The common misconception about electrical contractors is that they are limited to the installation of electrical equipment. While they have the exclusive competences to do so, they are also involved upstream and downstream of the installation stage. Upstream, they work with architects, engineers, quantity surveyors, building contractors and the final client to provide pre-engineering and installation advice. And they also assist manufacturers in the development and testing of new products. Downstream, they cooperate with clients and facility managers to provide maintenance and servicing of electrical installations. Often involved with the design of installations, they are uniquely prepared to handle the day to day operations of an electrical system.

A second misconception is that electrical contractors are limited to wiring lights or fitting electrical sockets in residential buildings. While this is the example we are all familiar with, businesses of all sizes perform work at larger scales and in other markets.

When it comes to buildings, in addition to dwellings, electrical contractors work on hospitals, schools, commercial or industrial buildings, such as factories, warehouses, data centers, etc. Non residential buildings require complex electrical installations, often managed by automation and control systems, to deliver the needed electricity efficiently and cost-effectively. 

In addition, the uptake of electric vehicles has led many electrical contracting businesses to start installing and maintaining charging points both in industrial and residential environments. 

Finally, electrical contractors are just as involved in new construction projects as in renovation or refurbishment projects for existing buildings or infrastructure.

Electricity, as widespread as it already is, is set to take over from fossil fuels in several new applications to respond to climate objectives. Electrical contractors need to keep up to date with the newest technologies (all using electricity) and add to the wide array of services they already supply. Not only is the energy transition calling for more electricity but so are our lifestyles. The ongoing digital revolution has already changed the way we behave and introduced a greater number of electrical devices and services into our daily lives. Electricity has underpinned this shift and it is now clear that a sudden halt in electricity supply would cause chaos in our modern way of life, highlighting the value of qualified electrical professionals responsible for bringing us our electricity.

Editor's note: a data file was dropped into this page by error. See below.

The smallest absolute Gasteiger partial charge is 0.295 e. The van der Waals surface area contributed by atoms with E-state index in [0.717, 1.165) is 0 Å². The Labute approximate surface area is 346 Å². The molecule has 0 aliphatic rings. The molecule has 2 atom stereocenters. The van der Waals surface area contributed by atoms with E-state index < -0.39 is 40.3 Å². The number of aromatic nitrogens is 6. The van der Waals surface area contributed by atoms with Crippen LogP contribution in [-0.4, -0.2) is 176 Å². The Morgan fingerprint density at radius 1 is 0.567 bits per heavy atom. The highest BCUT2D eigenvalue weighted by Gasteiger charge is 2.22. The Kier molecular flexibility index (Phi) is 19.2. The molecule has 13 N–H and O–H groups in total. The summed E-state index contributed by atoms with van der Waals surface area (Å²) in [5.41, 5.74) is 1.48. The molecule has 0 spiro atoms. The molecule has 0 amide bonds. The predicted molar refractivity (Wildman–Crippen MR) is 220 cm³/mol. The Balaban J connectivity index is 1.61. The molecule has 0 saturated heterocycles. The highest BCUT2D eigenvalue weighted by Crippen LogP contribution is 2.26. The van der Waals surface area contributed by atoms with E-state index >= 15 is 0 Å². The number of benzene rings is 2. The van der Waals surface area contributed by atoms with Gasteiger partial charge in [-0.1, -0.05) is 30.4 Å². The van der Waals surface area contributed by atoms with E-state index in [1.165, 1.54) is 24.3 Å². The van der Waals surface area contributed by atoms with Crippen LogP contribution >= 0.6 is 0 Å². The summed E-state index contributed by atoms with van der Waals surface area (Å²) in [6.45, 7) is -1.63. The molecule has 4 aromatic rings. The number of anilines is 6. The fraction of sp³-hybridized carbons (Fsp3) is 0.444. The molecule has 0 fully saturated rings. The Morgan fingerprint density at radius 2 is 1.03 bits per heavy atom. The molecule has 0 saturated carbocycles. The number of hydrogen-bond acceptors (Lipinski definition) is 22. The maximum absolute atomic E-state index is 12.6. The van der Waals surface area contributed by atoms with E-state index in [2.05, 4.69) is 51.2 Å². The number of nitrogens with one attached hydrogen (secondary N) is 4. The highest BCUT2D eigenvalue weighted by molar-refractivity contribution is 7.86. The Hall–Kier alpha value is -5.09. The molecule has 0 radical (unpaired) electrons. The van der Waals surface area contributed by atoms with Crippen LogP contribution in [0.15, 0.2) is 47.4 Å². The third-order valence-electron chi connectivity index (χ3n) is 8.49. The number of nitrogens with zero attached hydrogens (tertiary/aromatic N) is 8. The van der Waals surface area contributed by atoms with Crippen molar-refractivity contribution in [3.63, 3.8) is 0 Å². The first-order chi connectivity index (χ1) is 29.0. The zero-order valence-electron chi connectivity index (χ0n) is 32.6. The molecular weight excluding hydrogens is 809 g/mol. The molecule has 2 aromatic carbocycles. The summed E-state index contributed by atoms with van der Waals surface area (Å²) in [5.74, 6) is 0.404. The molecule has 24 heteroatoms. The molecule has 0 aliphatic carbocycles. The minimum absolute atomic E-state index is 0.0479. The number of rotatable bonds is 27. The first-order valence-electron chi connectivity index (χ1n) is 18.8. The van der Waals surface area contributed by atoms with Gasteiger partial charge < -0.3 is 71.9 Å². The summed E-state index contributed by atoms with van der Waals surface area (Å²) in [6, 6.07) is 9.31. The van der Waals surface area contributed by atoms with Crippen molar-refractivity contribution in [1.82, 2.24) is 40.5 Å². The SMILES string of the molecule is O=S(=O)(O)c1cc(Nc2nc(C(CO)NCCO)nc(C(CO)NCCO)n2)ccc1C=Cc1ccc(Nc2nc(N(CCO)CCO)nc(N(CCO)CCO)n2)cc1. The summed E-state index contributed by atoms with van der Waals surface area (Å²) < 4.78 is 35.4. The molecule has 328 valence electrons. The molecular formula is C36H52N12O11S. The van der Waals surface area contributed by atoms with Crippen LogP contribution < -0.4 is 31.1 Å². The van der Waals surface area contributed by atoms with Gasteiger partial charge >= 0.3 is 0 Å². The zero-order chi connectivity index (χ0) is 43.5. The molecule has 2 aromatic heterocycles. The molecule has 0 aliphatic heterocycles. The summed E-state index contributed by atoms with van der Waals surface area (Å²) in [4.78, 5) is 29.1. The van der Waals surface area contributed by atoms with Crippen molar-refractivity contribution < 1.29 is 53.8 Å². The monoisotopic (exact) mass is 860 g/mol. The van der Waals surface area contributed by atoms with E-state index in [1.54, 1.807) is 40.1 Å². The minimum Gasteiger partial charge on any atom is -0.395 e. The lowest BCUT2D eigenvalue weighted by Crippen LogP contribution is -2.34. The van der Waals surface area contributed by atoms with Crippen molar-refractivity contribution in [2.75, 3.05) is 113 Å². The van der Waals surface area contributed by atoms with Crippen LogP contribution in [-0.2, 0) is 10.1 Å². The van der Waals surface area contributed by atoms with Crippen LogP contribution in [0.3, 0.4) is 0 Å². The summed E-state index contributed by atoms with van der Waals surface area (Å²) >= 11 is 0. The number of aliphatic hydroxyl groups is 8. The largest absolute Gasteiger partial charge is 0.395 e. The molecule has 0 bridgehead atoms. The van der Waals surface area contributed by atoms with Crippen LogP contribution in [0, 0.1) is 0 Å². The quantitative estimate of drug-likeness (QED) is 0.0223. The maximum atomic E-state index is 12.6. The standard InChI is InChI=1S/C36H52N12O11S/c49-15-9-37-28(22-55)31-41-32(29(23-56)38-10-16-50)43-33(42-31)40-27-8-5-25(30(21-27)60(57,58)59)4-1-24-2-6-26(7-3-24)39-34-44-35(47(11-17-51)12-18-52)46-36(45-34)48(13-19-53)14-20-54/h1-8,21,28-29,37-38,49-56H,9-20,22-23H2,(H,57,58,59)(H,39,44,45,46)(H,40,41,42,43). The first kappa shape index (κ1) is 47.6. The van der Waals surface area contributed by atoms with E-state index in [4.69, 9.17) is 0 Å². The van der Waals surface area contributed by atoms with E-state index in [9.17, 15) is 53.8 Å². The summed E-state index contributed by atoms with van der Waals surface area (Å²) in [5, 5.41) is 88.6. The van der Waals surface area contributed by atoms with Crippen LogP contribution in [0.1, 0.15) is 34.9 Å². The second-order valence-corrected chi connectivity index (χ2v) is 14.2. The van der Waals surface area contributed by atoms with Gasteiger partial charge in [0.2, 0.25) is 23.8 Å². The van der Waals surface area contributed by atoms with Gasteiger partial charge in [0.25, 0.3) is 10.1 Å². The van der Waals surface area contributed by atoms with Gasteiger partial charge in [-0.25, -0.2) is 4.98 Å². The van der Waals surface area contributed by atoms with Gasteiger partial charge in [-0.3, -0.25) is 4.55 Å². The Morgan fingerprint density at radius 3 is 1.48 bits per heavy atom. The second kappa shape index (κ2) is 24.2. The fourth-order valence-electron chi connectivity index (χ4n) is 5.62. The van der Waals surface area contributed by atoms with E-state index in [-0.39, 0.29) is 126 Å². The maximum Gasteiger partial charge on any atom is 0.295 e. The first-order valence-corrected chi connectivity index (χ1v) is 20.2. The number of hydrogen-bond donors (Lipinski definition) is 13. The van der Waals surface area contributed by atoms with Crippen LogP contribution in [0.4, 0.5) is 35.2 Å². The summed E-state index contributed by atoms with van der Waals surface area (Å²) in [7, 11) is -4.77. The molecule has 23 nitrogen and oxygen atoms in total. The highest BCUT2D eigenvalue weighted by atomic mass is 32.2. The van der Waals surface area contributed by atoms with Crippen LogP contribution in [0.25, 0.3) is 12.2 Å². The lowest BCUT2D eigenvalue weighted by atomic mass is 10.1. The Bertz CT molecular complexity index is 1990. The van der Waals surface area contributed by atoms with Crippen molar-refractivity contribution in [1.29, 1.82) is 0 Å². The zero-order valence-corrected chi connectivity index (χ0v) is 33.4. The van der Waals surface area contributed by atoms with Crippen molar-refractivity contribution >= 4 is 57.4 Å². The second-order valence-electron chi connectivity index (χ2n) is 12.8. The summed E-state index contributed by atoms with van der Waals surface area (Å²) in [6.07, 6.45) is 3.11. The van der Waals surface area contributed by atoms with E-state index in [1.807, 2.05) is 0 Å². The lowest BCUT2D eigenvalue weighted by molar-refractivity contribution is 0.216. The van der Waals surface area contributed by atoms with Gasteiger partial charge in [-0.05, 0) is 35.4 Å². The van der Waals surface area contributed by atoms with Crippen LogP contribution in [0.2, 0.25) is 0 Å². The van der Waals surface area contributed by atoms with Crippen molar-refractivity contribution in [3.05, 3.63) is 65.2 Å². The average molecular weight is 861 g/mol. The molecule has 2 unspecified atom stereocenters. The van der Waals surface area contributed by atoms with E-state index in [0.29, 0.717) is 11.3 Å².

A SECOND MISCONCEPTION IS THAT ELECTRICAL CONTRACTORS ARE LIMITED TO WIRING LIGHTS OR FITTING ELECTRICAL SOCKETS IN RESIDENTIAL BUILDINGS. WHILE THIS IS THE EXAMPLE WE ARE ALL FAMILIAR WITH, THEY PERFORM WORK AT LARGER SCALES AND IN OTHER AREAS.

Our Board

President
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Martin Bailey
UK

Vice-President
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Kimmo Hallamaa
Finland

Tom Lindquist NB3

Management Committee member

Tom Lindquist
Denmark

Board Member

Karl-Heinz Bertram
Germany

Board Member

Emma Elheim Karlsson
Sweden

Board Member

Antoine Vulliez
France

Our Secretariat

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General Secretary

Julie Beaufils

info@europe-on.org

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Policy Officer

Federico Fucci

info@europe-on.org

Our Members

OUR HISTORY